My team are behavioural scientists and we have been doing some work in UK, Ghana and other countries about antimicrobial prescribing. We too have seen the issues of community use of antibiotics in countries where they are available to purchase (this is mainly not the case in the UK), but also issues around broad spectrum antibiotics use where more specific antibiotics would be appropriate, prescribing for too long and patients not taking antibiotics as prescribed.
Some of the reasons for misuse are knowledge based (ie not knowing what to do or not to do) but, like most behaviours, there are issues around motivation (eg the financial incentives already discussed) and opportunity (eg the availability of a range of antibiotics, different costs of antibiotics). Some themes seem particularly salient across settings and are around infection control and access to health care services - people will be more willing to take / prescribe / buy antibiotics if this is an available option and they’re worried about infection due to poor infection control or they can’t access healthcare early enough to prevent infections developing.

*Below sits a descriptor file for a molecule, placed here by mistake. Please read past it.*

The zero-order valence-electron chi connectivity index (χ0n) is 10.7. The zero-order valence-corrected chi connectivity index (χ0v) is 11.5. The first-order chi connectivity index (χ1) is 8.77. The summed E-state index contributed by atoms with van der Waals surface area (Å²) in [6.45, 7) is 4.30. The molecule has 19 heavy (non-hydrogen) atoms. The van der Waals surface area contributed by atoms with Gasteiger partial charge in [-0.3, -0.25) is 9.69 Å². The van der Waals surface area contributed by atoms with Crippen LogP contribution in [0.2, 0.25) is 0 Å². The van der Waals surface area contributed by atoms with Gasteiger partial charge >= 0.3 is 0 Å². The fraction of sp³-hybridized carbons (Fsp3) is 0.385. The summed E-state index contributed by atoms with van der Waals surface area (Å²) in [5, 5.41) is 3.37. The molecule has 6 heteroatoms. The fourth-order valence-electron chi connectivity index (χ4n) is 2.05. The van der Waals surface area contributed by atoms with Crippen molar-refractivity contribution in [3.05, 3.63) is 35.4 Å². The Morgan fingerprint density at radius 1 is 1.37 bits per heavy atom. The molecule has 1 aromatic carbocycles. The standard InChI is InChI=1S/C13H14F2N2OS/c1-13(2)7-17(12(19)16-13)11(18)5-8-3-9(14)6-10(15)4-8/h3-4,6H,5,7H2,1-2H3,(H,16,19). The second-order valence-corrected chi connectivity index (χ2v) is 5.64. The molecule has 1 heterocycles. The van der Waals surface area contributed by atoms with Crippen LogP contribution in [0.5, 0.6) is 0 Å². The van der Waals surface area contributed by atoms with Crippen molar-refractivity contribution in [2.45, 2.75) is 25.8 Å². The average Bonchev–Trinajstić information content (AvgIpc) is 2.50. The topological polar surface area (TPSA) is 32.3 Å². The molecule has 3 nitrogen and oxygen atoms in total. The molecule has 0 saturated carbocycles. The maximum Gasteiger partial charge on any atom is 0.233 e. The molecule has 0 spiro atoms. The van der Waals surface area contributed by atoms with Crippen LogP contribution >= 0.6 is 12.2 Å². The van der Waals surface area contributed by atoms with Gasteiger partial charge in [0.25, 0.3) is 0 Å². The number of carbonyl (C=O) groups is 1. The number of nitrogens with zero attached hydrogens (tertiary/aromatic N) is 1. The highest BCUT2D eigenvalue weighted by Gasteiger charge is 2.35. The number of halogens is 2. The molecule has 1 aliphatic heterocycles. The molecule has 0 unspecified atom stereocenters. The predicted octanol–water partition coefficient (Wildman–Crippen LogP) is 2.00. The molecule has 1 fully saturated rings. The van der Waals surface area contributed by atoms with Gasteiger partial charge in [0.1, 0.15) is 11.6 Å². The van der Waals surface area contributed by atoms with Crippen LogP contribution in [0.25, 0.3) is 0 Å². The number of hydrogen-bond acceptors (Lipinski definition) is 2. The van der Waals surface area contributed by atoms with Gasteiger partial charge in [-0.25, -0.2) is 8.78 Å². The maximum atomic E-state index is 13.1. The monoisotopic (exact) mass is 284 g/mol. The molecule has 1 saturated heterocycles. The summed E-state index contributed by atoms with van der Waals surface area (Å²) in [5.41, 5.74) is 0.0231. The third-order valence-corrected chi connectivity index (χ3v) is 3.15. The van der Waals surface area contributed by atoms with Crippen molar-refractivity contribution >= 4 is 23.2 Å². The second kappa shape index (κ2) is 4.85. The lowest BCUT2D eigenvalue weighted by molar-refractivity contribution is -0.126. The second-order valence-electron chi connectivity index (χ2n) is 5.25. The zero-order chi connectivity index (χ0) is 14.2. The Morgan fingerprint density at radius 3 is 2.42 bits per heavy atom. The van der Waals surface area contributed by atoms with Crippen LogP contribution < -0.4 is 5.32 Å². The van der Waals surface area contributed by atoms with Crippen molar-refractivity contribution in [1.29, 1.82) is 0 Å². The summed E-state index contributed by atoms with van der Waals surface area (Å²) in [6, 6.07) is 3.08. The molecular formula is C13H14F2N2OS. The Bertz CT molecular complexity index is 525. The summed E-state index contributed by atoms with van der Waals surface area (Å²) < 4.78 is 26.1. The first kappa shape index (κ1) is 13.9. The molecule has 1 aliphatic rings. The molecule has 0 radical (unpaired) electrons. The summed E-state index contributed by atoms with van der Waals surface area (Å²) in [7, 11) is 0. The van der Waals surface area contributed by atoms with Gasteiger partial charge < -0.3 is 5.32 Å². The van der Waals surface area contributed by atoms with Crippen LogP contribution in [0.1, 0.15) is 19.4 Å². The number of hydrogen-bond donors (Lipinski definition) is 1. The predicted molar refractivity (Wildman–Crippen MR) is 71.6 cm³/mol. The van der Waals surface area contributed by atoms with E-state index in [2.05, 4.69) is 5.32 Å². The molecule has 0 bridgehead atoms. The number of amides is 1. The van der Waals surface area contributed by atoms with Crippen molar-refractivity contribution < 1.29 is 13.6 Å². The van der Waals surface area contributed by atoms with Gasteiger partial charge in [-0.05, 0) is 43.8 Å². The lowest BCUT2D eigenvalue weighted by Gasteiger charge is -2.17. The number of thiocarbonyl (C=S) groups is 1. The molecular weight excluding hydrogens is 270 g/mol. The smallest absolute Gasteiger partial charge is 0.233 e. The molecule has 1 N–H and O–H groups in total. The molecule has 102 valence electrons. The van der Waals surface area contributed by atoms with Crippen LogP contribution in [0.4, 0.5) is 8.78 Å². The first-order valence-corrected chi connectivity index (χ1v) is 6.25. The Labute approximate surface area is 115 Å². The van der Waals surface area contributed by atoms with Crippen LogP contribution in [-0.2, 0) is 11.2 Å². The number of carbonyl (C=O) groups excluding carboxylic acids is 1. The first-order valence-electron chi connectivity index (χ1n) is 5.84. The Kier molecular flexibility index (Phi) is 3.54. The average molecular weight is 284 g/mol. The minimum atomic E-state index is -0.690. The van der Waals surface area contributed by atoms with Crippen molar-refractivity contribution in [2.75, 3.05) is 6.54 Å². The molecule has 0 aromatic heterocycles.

It’s important to tackle antimicrobial stewardship as a part of a complex system of health, therefore, because the way we all behave is so influenced by all of our circumstances and experiences. The work we are doing at the moment is focusing on control of antibiotics in secondary care. In the UK there’s a lot about primary care also. Organisations like the Commonwealth Pharmacists Association are working at multi-levels to try to influence availability and control.
HIFA profile: Lucie Byrne-Davis is a Health Psychologist at Manchester Medical School in the United Kingdom. Professional Interests: Research into health professional practice, and the psychological determinants of change in practice. lucie.byrne-davis AT manchester.ac.uk